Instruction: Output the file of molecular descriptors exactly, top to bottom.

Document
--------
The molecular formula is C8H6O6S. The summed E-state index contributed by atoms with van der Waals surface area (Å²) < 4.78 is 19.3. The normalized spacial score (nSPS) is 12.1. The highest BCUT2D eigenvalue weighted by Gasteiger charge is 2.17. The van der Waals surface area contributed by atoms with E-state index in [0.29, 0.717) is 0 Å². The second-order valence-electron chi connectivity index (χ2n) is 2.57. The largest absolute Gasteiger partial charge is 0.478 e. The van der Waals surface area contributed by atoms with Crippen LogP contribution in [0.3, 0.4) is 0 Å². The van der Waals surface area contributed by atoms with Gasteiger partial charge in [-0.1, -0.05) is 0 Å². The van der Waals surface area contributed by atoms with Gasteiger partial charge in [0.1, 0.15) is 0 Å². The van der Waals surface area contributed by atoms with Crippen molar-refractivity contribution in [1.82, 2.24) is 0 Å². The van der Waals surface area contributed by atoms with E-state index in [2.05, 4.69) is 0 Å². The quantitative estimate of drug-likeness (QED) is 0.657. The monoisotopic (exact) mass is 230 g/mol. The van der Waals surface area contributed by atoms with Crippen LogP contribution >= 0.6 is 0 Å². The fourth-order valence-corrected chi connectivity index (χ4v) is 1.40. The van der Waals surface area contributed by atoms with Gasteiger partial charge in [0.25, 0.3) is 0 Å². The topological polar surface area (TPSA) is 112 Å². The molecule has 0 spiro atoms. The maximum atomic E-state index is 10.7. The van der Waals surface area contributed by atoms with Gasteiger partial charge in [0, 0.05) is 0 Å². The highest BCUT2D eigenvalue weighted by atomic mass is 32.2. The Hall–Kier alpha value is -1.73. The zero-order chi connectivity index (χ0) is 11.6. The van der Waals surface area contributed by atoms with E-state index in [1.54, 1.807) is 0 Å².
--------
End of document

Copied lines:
The molecular formula is C8H6O6S. The summed E-state index contributed by atoms with van der Waals surface area (Å²) < 4.78 is 19.3. The normalized spacial score (nSPS) is 12.1. The highest BCUT2D eigenvalue weighted by Gasteiger charge is 2.17. The van der Waals surface area contributed by atoms with E-state index in [0.29, 0.717) is 0 Å². The second-order valence-electron chi connectivity index (χ2n) is 2.57. The largest absolute Gasteiger partial charge is 0.478 e. The van der Waals surface area contributed by atoms with Crippen LogP contribution in [0.3, 0.4) is 0 Å². The van der Waals surface area contributed by atoms with Gasteiger partial charge in [-0.1, -0.05) is 0 Å². The van der Waals surface area contributed by atoms with Gasteiger partial charge in [0.1, 0.15) is 0 Å². The van der Waals surface area contributed by atoms with Crippen molar-refractivity contribution in [1.82, 2.24) is 0 Å². The van der Waals surface area contributed by atoms with E-state index in [2.05, 4.69) is 0 Å². The quantitative estimate of drug-likeness (QED) is 0.657. The monoisotopic (exact) mass is 230 g/mol. The van der Waals surface area contributed by atoms with Crippen LogP contribution >= 0.6 is 0 Å². The fourth-order valence-corrected chi connectivity index (χ4v) is 1.40. The van der Waals surface area contributed by atoms with Gasteiger partial charge in [0.25, 0.3) is 0 Å². The topological polar surface area (TPSA) is 112 Å². The molecule has 0 spiro atoms. The maximum atomic E-state index is 10.7. The van der Waals surface area contributed by atoms with Gasteiger partial charge in [0, 0.05) is 0 Å². The highest BCUT2D eigenvalue weighted by atomic mass is 32.2. The Hall–Kier alpha value is -1.73. The zero-order chi connectivity index (χ0) is 11.6. The van der Waals surface area contributed by atoms with E-state index in [1.54, 1.807) is 0 Å².